- Professor (Bacteriology)
- Associate Academic (School of Veterinary Medicine)
Epithelial surfaces represent critical sites of interaction with host species for many bacterial pathogens. Our research deals with a range of bacterial pathogens (largely enteric), taking multi-disciplinary approaches to understand molecular determinants of infectivity and pathogenicity.
Lawsonia intracellularis is an obligate intracellular pathogen of pigs that induces hyperplasia of infected intestinal epithelium. We reported (McCluskey et al., 2002) the first specified gene product- LsaA related to pathogenicity. To date, this paper remains the sole example of work taking a molecular approach to define Lawsonia virulence and similar investigations, now incorporating genomics and proteomics, are continuing.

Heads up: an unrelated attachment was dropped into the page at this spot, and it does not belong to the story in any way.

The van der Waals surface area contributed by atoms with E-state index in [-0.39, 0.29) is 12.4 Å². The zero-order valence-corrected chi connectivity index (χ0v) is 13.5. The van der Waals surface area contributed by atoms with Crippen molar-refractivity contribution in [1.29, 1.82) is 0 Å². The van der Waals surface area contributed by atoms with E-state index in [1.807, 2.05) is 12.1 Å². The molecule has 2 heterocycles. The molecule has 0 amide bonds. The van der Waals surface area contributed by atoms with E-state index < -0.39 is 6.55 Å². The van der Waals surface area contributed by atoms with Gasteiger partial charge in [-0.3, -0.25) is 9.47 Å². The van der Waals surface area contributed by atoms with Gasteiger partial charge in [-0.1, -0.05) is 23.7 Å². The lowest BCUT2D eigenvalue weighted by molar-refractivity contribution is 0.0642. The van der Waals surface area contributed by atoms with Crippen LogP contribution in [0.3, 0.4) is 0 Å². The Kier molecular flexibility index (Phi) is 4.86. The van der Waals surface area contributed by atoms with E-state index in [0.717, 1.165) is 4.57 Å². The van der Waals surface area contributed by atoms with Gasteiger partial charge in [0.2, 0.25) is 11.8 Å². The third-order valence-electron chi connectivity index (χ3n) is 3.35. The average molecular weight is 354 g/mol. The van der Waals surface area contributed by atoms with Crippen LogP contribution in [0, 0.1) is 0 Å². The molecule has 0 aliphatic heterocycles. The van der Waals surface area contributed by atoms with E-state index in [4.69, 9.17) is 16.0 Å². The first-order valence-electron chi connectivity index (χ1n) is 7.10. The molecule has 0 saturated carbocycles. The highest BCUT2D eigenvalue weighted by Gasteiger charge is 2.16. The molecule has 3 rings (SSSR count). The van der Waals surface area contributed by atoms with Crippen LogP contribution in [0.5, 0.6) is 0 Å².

E. coli O157:H7 is an important foodborne pathogen and determinants that predicate asymptomatic infection in reservoir hosts such as cattle are objectives. Among these are bacterial surface (Roe et al., 2004) and secreted (Hoey et al. 2003) factors. To investigate these interactions, we developed a primary bovine epithelial cell culture system that has been used for additional studies to model interactions between these bacteria and cattle. More recently, investigations have employed proteomics. A significant advance was the development of an efficient methodology (Batycka et al., 2006) to study prokaryotic and eukaryotic systems that, along with other proteomics methods, is now employed to advance the understanding of numerous pathogens.